Education Funding Key Facet of Illinois Budget Showdown
Illinois school administrators are counting up their reserve funds to see how long they would be able to keep their doors open in the case that the state doesn't distribute its share of education dollars by July 1.
It's not a far-fetched scenario. As of last week, the state still hadn't come up with an overall budget for the current, 2016 fiscal year, or for the coming 2017 fiscal year.
While Republican Gov. Bruce Rauner approved K-12 education spending in a separate budget measure in June, colleges and several human services agencies have been forced to tap their savings accounts and take out emergency loans to continue operating.
Now the state's school districts fear they could face a similar fate if the state's Democratic-controlled legislature and Rauner don't agree on a spending plan by July 1.
As of last week, legislators were debating two very different proposals—one by the Rauner and another by Democratic Sens. Andy Manar and Senate President John Cullerton—that would fundamentally change how the state distributes its education dollars. Rauner has proposed, for the first time in seven years, to fully fund Illinois' portion of education costs under the state's funding formula by adding $120 million to its education spending. The state is spending $7 billion on K-12 in the current fiscal year.
While the state's constitution requires the state's funding formula to provide districts with $6,119 per student, the state has not contributed its total share in recent years because of a $111 billion public employee pension debt, among other things. That's resulted in widespread funding cuts to districts across the state.
"We must make the education of our children our top priority," Rauner said during a budget address in February in which he urged legislators to send a K-12 budget proposal to his desk. While admitting that the funding formula needs to be changed, he said past attempts have pitted districts against one another. "The one thing I won't back down on—the one thing that's non-negotiable for me—is increasing education funding."
Rauner's plan would result in some districts, including Chicago and surrounding suburbs, losing money. Rauner has said those district would lose funds because they are losing students. But Chicago officials blame an already-flawed formula that they say is too dependent on local property taxes and say that Rauner's plan will only exacerbate disparities among districts.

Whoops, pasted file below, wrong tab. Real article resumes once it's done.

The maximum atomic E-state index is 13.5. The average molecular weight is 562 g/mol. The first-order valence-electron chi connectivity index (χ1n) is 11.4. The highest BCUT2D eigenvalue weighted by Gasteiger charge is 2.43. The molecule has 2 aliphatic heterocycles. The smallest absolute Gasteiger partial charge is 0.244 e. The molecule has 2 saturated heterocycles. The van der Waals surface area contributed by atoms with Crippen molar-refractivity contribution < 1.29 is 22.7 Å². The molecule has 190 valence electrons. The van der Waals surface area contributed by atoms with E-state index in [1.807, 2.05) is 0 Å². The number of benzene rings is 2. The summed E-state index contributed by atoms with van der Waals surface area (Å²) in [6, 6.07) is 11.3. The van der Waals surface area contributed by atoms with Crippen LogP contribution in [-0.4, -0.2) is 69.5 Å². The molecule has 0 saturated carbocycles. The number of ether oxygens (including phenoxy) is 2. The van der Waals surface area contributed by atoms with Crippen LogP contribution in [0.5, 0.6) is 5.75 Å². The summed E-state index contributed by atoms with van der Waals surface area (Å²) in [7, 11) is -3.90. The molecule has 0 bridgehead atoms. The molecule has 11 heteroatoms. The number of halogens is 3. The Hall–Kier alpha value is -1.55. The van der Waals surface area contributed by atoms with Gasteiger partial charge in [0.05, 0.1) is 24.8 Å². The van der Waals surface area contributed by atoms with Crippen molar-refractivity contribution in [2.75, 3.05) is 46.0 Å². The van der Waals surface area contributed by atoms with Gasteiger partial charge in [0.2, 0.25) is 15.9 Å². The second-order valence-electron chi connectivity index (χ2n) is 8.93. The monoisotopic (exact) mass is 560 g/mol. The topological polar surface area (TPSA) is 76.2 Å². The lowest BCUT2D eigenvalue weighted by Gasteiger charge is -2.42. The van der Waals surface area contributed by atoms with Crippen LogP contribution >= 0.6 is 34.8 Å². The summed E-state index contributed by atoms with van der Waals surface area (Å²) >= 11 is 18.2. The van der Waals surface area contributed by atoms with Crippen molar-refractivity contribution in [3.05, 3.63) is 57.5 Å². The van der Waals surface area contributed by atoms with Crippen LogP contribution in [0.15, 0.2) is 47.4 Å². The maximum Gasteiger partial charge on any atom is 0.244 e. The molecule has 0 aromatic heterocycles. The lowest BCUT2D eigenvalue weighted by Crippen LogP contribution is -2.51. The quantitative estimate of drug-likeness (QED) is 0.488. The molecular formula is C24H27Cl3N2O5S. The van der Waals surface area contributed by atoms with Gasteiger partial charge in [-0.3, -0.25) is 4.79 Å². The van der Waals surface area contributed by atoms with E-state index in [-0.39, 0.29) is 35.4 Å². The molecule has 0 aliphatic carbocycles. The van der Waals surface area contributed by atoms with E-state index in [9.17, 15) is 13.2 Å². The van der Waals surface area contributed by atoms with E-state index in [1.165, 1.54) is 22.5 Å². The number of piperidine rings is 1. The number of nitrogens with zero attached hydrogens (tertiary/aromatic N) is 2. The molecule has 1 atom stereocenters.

That aspect of his plan has sparked large-scale protests by Chicago teachers and parents who have described the potential cuts as detrimental to a district already undergoing its own budget cuts
"Bruce Rauner is a liar," Karen Lewis, the president of Chicago's teachers' union, said during a protest last month, rejecting the governor's argument that all districts would benefit from his budget in the long run. "And, you know, I've been reading in the news lately all about these ISIS recruits popping up all over the place—has Homeland Security checked this man out yet? Because the things he's doing look like acts of terror on poor and working-class people."
That comment drew a harsh condemnation from Rauner's office.
Cullerton and Manar have proposed replacing the state's 19-year-old school funding formula with one that would increase state support to the state's neediest school districts. Chicago, under that plan, would receive close to $300 million, according to some estimates.
The state's funding formula is heavily reliant on property taxes, an issue that school officials for years have complained about. Districts with low property values, especially rural ones downstate, have suffered disproportionately, according to education advocacy organizations.
"Our [existing] formula is almost punitive to children who live in poverty today," Manar said during a press conference last month where he unveiled his proposal.
Chicago, under that plan, would receive close to $175 million more, according to an analysis by the state's board of education released last week that sparked widespread criticism of the plan from the state's Republicans. "The data shows what many of us have feared: that [Manar's] legislation has become a vehicle for a major bailout of the bankrupt Chicago school system, while wildly shifting funding around suburban communities, and creating a detrimental impact on downstate schools," said Republican state Sen. Jason Barickman.
Manar said the study was flawed and politically motivated.
Several Democratic legislators have said they will hold up K-12 spending this year until the state's funding formula is changed.
"We're going to move forward with or without the governor," Manar said.
Rauner said last month that he thinks they'll come up with a solution by July 1.
Superintendents, meanwhile, aren't so confident.
"A year ago, I would've said no, [a state shutdown] could never happen," said John Asplund, the superintendent of Farmington school district, in the western part of the state. "But, now, I don't know. We've kept a healthy fund balance reserve because the state has been so unpredictable. I'd rather have a large rainy day fund balance because it keeps raining here."
Vol. 35, Issue 30, Page 15